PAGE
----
If the frontier held symbolic potential for those, like Phillips, who sought to delineate a specifically regional cultural agenda, then it was also mobilised to describe American art as a national phenomenon. As critic Brian O’Doherty noted in 1973, the model of the frontier (along with the personas of the colonial pioneer and the native that it implies) has a significant presence in American cultural and historical criticism, from literary critic Philip Rahv’s dubious typology of American writers in the 1939 essay ‘Paleface and Redskin’ to Harold Rosenberg’s 1954 essay ‘Parable of American Painting’ (originally titled ‘A Fable for American Painters’ and retitled for publication in Art News).46 In his essay, Rosenberg draws a distinction between European and American artists as falling into the categories of ‘Redcoatism’ and ‘Coonskinnism’, which are terms he derives from school history accounts of a British military expedition that was ambushed in unfamiliar territory in Ohio in 1755. The British preference for formation fighting was no match for the frontier skirmish tactics adopted by the American colonials, and the redcoats suffered painful losses. For Rosenberg, the episode offers an analogy for American painting: the old-guard painters, encumbered by European tradition, are no match for their younger counterparts, who are unhindered by conventional academic training. Unfettered by the dictates of education, the latter are free to respond to new and unfamiliar terrain. Pioneer ignorance, located ‘in the blinking wilderness’, is productive and progressive. ‘The triumphs of individuals have been achieved against the prevailing style or apart from it, rather than within or through it.’47 The single, but crucial, difficulty facing the redcoats and European academic artists alike, was the fact of being in the wrong place. Location defines temperament.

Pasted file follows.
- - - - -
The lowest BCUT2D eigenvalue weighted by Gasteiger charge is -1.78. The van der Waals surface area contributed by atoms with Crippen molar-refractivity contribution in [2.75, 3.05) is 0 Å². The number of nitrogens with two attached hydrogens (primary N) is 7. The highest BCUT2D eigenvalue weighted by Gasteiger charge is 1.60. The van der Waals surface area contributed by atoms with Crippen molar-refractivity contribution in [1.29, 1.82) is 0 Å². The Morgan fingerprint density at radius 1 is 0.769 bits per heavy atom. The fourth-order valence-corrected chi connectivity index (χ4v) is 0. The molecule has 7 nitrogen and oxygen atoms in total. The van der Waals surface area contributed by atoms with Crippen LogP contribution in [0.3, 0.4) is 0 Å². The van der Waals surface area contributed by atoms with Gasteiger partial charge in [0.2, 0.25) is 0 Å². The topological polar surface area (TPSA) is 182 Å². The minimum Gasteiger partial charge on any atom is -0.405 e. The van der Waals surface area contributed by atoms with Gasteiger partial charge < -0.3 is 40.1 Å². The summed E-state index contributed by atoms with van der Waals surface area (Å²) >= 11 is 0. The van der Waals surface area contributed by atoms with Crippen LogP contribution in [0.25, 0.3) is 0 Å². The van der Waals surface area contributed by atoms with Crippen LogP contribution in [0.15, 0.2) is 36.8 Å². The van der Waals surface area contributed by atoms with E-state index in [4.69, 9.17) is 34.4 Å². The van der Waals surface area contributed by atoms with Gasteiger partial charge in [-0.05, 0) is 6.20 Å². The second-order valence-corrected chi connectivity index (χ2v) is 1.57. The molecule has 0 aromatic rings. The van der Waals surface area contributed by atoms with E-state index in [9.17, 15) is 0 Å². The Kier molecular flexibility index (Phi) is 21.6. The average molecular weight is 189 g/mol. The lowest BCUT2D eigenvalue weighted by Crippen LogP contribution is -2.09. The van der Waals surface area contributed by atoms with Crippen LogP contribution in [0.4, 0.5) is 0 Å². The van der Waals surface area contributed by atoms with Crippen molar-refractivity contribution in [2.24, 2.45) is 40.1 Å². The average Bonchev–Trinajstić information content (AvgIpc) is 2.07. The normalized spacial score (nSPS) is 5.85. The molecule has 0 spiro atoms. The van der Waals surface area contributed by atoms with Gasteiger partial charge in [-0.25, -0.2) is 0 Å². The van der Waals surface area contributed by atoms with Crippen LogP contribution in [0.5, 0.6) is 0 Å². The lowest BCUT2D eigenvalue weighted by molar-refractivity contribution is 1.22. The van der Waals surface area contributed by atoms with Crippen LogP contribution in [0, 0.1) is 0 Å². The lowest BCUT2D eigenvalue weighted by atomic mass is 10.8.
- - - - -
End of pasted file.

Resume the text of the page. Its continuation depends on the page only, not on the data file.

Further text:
Underpinning both Gifford’s magazine project and Rosenberg’s peculiar parable is the mythos of the American West. It is appropriated for modern American art via the model of Frederick Jackson Turner’s ‘Frontier Thesis’, according to which American democracy is presented as the outcome of the determined labour of the pioneer at the frontier (a model of American advancement that relies explicitly – and of course problematically – on the perceived emptiness and free availability of the land in question).48 In his magazine’s inaugural editorial, Phillips articulated what he saw as the radical potential of the frontier as both position and method, writing that ‘this new frontier no longer involves large unexplored tracts of land. Its undiscovered areas lie in the realm of the mental, moral, and social – rather than in the physical’.49
The frontier as site
How are we to read the Ferus Gallery’s Studs poster, and those other references to similar frontier personas, in light of this widespread frontier discourse that at once delimited the regional and sought to define the national? That the frontier remained a contested term in the post-war decades – one that simultaneously divided the category of American art while uniting against Europe – suggests that the works I described above should not be taken merely as examples of regressive and culturally bereft hinterlands. Or, at least, following Rosenberg’s formulation, their emphasis on manual labour and common sense over and above regimented academic education renders them more successful than their disciplined but inflexible enemy (the latter indicated, perhaps, by the rigid stripes that surround our intrepid pioneer). They confound expectations of hierarchy, as manifested in the common centre-versus-periphery comparison. In the Studs poster, the frontier and the activities that it implies are deployed to articulate a set of cultural contradictions: between art world insider and provincial outsider, between national heartland and cultural periphery, between provincialism as a location and as a mindset (or, following Rosenberg’s military analogy, tactic). In this sense, Los Angeles art conforms to Smith’s observation that provincial art can be ‘highly self-conscious’.50 In this case, however, that self-consciousness assumes a deliberate and semi-ironic inhabiting of the provincial position. Like the post-western critique of the western myth and the associated collective fictions of the frontier model, such practices must surely be read as somewhat critically engaged and heavily invested in irony.